SOMETIMES THE ANNOYING GUY AT THE PARTY IS THE ONE WHO WON’T STOP YAMMERING ABOUT POLITICS. But it’s not that politics can’t be sexy. It’s just the delivery. Now adding instruments will always make a message more palatable but giving that guy an acoustic guitar will not make his shit any less pedantic. If you’re going to sex up your political message, there’s only one man you call: Marvin Gaye. After all, Gaye’s sexiest record is also his most political. 1971′s What’s Going On also been called the best record of the twentieth century, and the best record of all time. Those are some accolades.
But Gaye’s politics also got him into trouble. Motown CEO Berry Gordy was not the least impressed with What’s Going On and shuddered at the thought of Gaye making another political record. As a result, the recordings that immediately followed What’s Going On were shelved and 1973’s sexually charged Let’s Get It On, was the official follow-up. Those lost political records didn’t surface until after Gaye’s death in 1984, but we’ve collected them here. So what the hell, forty years later America is still at war and the run for the White House is as contentious as it’s ever been.
“You’re the Man” was the only lost song to breathe airtime before Gaye’s death but it was a short lived run. Taking cues from the politically charged What’s Going On this funk-driven song was directed at Richard Nixon during a politically explosive 1972 presidential run. Initially planned as the title track to a full length record, it was shelved because it was politically too hot for Motown which was doing little to promote it. It still went to 50 on the Billboard Hot 100 chart and hit 7 on the Soul Singles charts.
“The World Is Rated X” was part of the shelved You’re the Man record project and is a direct descendant of What’s Going On’s infectious Inner City Blues (Makes You Wanna Holler) on What’s Going On. Both are scathing indictments of the hustle and perils of city life. Be careful with “Inner City Blues”- there’s a bass line in there that will make you pregnant if you’re not careful, and it’s by far the sexiest song about not being able to pay your taxes. The former was written in 1972, but didn’t surface until 1986, two years after his death.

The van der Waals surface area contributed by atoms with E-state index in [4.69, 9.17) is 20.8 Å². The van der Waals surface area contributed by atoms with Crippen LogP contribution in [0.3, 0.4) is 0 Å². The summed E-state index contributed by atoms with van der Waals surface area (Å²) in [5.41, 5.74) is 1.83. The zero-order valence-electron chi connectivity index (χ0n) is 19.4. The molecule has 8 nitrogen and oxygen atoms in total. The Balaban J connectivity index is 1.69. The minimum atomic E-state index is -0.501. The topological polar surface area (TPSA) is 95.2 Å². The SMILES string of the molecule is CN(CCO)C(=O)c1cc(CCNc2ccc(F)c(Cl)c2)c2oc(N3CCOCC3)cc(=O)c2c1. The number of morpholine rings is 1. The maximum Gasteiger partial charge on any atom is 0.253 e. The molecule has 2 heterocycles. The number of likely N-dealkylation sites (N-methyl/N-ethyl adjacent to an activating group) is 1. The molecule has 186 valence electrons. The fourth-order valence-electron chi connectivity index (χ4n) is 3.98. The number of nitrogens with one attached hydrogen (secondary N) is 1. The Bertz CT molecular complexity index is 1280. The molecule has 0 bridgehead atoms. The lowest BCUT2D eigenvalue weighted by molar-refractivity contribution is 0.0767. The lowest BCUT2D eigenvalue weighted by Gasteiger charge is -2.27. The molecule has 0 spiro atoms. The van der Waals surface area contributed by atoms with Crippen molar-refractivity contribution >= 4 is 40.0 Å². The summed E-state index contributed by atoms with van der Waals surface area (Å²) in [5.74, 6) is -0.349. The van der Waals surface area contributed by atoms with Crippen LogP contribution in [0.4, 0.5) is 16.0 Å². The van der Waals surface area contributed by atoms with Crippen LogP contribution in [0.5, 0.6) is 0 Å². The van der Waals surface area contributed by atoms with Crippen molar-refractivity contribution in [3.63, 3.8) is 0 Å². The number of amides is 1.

Gaye had a 35-year jump on Lady Gaga here when it came to the struggle for self-identity. The soulful ballad “Piece of Clay” was all about the struggle for self amid pressure to be something you are not. Given the context of Gaye’s life, the song turns out to be somewhat of a personal anthem. It’s no secret his father disapproved of his lifestyle and the reason this list occurs at all is because folks had other plans for his sound. Although this song was released shortly after his death, it didn’t surface again until it featured on the soundtrack for the 1996 film, Phenomenon, which has one of the strongest soundtracks in film.
“Where Are We Going?” is where the plot really thickens if you’re a dyed-in-the-wool Marvin Gaye fan. Gaye turned to the legendary Motown production team of the Mizell brothers before releasing What’s Going On’s official follow-up, Let’s Get It On in 1973. Together they recorded three songs, one of which is this track, which didn’t surface for an astounding 30 years after its recording. It’s remarkably close to What’s Going On’s title track, both in its composition and in its socially conscious lyrics. When this song was shelved, the Mizell brothers handed it to trumpet sensation, Donald Byrd, where it featured as the last song on Blue Note label’s Black Byrd. The Mizells did the same with the second song they recorded with Gaye, putting it on Byrd’s next record as an instrumental version at the end of the record once again. The third song?…Well only the Mizell brothers know where that song is.
Finally, if you’re going to establish yourself as the world’s sexiest politician, you have to be able to sing the national anthem in a way that will melt clothes right off the listener’s body. But Marvin was able to do just that. Here is Marvin Gaye, a year before his death, singing the “Star Spangled Banner“. In this writer’s opinion, it’s the best the song has ever sounded, drum machine and all.